Mickelson did anything but. When he missed maybe a four-foot birdie putt on 3, he did something you seldom see in a professional tournament. He took a practice putting stroke from the same spot—flagstick in, no ball—apparently trying to work out a kink. On the next hole, the par-5 4th, Mickelson holed a roughly 10-foot putt for an eagle. He matched Stenson’s birdie on 6.

Photo: Getty ImagesPhil Mickelson has collected more runner-up finishes in major than any other golfer besides Jack Nicklaus.
And so they came to the most famous hole at Troon, No. 8, a tiny par-3, playing about 120 yards. A sawed-off nine-iron or wedge for these guys, who by this point both stood at 15 under par. Mickelson had the honor. He was dressed in the manner of his forebears, in charcoal-gray trousers and a black jumper. His face was reddish and wind-burned. His tee shot was a thing of beauty, leaving him a 15-footer. Stenson hit his to about 20 feet. The Swede made. The lefthander just missed. The advantage went Stenson, who went out in 32 despite the bogey on the 1st. Mickelson did too. Two 32s. Proof, among other things, that there is nothing wrong with letting the players play and if the scoring conditions lend themselves to scoring, and if the players can handle themselves, low scores will follow.

They both birdied the 10th. When Stenson three-putted the 11th and Mickelson got up and down for par, the two were tied again.

The stakes for Mickelson were enormous. For one thing, he would love to play on this year’s Ryder Cup team; he has been on the past 10. Also, he is trying to distance himself from an SEC investigation in which he was charged with no crime but was discovered to have had large gambling debts to professional gambler Billy Walters, who was charged with insider trading. Not that he was likely thinking about any of that, but golf is a decidedly mental game.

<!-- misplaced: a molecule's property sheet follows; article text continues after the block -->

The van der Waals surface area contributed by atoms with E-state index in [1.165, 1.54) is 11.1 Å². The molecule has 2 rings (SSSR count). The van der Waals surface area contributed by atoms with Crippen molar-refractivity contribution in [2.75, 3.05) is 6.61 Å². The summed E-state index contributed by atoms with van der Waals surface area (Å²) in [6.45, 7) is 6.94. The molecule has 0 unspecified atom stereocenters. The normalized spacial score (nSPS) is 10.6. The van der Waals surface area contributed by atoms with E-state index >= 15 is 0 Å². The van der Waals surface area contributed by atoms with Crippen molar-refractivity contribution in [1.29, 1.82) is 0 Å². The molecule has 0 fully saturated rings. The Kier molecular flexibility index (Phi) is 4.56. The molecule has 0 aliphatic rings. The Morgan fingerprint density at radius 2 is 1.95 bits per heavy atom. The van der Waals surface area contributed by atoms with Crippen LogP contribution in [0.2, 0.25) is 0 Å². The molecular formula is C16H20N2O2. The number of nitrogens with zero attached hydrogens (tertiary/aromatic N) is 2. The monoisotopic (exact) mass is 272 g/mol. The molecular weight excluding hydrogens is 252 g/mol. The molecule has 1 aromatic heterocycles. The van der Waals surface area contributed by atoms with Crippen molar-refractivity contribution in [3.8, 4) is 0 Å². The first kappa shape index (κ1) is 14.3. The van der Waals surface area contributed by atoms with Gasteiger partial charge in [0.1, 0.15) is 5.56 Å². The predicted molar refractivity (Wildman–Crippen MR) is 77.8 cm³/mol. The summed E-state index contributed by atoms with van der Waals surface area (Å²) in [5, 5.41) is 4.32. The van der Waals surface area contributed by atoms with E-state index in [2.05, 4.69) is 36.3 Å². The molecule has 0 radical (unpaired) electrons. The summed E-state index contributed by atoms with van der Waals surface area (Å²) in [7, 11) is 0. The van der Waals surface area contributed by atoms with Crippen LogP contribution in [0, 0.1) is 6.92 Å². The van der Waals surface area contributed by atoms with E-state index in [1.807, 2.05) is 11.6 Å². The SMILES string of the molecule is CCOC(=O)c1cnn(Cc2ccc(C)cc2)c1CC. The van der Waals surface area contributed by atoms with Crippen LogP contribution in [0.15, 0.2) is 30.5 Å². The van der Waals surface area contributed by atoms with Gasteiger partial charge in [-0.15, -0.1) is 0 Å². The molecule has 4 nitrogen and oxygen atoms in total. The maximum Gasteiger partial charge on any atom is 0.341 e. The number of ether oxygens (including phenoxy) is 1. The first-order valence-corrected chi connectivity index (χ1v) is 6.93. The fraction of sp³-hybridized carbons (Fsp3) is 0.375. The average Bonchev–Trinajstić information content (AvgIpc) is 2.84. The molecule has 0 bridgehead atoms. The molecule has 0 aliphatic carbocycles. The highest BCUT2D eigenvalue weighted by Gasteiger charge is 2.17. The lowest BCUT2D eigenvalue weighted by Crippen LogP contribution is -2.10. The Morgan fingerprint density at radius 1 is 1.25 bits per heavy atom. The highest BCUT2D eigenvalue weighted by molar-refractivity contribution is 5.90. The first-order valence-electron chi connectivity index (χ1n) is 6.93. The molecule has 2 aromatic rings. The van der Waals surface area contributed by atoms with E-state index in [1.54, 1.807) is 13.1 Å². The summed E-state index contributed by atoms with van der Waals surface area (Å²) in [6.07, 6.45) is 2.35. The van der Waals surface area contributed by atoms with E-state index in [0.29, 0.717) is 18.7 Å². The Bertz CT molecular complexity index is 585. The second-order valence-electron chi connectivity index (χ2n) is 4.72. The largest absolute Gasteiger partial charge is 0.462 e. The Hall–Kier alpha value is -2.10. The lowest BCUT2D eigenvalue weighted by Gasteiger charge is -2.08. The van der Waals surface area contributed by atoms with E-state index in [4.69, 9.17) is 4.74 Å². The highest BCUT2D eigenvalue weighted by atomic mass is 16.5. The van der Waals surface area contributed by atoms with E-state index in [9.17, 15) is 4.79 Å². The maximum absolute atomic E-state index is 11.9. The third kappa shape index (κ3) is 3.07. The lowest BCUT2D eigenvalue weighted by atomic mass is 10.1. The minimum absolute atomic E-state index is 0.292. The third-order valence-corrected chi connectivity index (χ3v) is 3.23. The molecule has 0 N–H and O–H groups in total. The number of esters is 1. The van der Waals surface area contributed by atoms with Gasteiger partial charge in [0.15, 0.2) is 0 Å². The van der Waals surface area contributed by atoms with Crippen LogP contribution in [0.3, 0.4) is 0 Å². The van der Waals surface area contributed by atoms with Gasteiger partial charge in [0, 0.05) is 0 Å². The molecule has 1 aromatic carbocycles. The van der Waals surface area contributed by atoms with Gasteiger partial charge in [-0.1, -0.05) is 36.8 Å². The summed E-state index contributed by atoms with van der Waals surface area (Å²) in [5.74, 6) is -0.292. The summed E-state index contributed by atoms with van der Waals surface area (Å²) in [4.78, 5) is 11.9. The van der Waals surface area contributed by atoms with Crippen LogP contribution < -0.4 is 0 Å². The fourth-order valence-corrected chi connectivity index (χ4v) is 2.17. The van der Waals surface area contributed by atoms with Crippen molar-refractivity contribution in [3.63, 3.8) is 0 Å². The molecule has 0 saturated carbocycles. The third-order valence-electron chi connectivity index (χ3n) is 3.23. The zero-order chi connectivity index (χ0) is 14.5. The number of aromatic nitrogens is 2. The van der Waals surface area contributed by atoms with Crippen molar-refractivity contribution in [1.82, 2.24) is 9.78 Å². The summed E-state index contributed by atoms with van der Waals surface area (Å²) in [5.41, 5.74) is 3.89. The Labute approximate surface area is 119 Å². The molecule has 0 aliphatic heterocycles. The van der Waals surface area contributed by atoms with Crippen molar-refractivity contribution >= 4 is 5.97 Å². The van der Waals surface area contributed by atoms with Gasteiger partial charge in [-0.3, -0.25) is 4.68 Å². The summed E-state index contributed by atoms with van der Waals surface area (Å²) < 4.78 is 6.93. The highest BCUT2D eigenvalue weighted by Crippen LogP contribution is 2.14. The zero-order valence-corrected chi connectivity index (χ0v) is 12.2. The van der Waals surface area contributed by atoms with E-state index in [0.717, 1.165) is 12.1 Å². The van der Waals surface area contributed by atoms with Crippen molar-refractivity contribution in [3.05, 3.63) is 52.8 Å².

But golf offers no defense. It is the game’s greatest strength and why so many ordinary sports fans cannot relate to it all. Stenson, whatever Sunday problems he has had in the past, went on another three-hole tear, to match his one on the front. Birdie on 14, on 15, on 16. All Mickelson could do was watch and, because he is Phil, smile, while making a two pars and a birdie on those same holes. Stenson, who once stripped to his undershorts to play a shot from a murky pond at Doral, who has a quirky and quick sense of humor, had a two-shot lead. A two-shot lead with two to play has proven, often, to be nothing. Not on this Sunday, which was a study in steadiness. Stenson’s birdie putt at the 17th singed the lip, and he curled in a 20-footer at the home hole. Again, Mickelson could only smile.

But golf offers no defense. It is the game’s greatest strength and why so many ordinary sports fans cannot relate to it all. Stenson, whatever Sunday problems he has had in the past, went on another three-hole tear, to match his one on the front. Birdie on 14, on 15, on 16. All Mickelson could do was watch and, because he is Phil, smile, while making a two pars and a birdie on those same holes. Stenson, who once stripped to his undershorts to play a shot from a murky pond at Doral, who has a quirky and quick sense of humor, had a two-shot lead. A two-shot lead with two to play has proven, often, to be nothing. Not on this Sunday, which was a study in steadiness. Stenson’s birdie putt at the 17th singed the lip, and he curled in a 20-footer at the home hole. Again, Mickelson could only smile.

How good was their golf? The third-place finisher, J.B. Holmes, was at six under. The PGA Championship is next, in two weeks, followed by the Olympics and then the Ryder Cup. You’ll be seeing a lot of Henrik Stenson. Not matter what he does, he’s the champion golfer of the year.